Brick and mortar has learned a thing or two from online retail, and last December shoppers took a meaningful notice.
By focusing on and improving their buying online and picking up in-store (BOPIS, also called “click and collect”) offerings, retailers experienced a never-before-seen surge in shoppers using the service.
Retailers saw the strongest holiday sales growth in six years, with revenue increasing 5.1% to more than $850 billion this year, according to Mastercard Spending Pulse.
Online shopping also saw large gains of 19.1% compared to 2017. And established brands were a significant part of that good news: Walmart, Kohl's and Macy's reported healthy sales and saw stock gains.
Giving shoppers anytime access to goods pays off
By offering true 24/7 access to goods, retailers were able to provide what customers wanted at a time that was convenient for them to shop.
For those who wanted to do some thoughtful shopping but were short on time during regular business hours, being able to browse selections from the comfort of a sofa or bed, pay and pick them up when convenient added some much-appreciated stress relief during what can be a very busy season.
“By combining the right inventory with the right mix of online versus in-store, many retailers were able to give consumers what they wanted via the right shopping channels,” said Steve Sadove, senior advisor for Mastercard and former CEO and Chairman of Saks Inc., in a release.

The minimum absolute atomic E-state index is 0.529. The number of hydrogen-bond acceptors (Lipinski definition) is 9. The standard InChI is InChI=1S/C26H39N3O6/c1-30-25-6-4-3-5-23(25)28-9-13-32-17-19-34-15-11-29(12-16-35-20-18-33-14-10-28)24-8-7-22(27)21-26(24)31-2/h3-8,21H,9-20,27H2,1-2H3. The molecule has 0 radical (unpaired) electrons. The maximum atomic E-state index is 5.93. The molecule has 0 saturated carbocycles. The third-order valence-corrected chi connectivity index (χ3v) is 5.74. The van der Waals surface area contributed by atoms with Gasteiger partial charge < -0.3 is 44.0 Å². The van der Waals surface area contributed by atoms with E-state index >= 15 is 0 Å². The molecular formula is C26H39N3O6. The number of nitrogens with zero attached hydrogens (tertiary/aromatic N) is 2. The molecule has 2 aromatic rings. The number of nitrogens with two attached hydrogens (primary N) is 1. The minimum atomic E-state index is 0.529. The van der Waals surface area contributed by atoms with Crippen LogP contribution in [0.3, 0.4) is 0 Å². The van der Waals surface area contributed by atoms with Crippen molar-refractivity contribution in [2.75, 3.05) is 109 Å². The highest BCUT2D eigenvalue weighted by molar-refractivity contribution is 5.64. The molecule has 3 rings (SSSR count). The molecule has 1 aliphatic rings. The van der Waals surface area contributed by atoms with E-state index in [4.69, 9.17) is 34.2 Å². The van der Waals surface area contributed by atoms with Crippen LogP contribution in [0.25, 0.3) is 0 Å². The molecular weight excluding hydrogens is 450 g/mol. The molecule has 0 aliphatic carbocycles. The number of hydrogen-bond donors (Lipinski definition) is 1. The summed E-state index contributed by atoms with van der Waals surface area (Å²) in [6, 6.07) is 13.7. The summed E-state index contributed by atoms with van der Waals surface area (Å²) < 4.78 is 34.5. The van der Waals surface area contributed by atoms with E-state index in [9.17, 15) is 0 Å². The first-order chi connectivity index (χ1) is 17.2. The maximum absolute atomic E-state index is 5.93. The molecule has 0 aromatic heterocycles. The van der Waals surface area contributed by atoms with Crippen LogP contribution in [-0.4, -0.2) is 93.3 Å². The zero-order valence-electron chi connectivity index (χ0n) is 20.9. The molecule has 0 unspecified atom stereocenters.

And Frank Layo, managing director at Kurt Salmon, part of Accenture Strategy, told CNBC in an interview that the top five "click and collect" or BOPIS retailers were Bed Bath & Beyond, Best Buy, Kohl's, Target and the Home Depot.
BOPIS was up 47% this holiday season compared with last year, according to analyst reports.
For example, Target reported that it expected order pickup volume would triple this holiday season compared with last year's.
Incremental sales increase from wider product offerings
During the past few seasons, brick-and-mortar retailers have worried about being bested by their e-commerce competitors and for good reason.
Online stores are conveniently open around the clock, offer a level of personalization and can provide an inventory with variety that couldn't be accommodated with the footprint of any department store.
Click and collect changes the game, however.
Many stores now let shoppers view inventory in stock, allowing them to place an order that is ready for pick up within a couple of hours.
But they also feature the ability to shop from a wider variety and have that item shipped to the store for pickup. The shopper saves on delivery charges, can see the product before accepting it and is able to take advantage of a wider selection than is offered on the retail floor.
And the stores benefit from incremental sales at pickup too. For example, Kohl's reports an average attachment rate of 20% to 25% for additional in-store purchases.
Retailers this past holiday season seem to have taken the adage, "Nothing ever changes if nothing ever changes" to heart.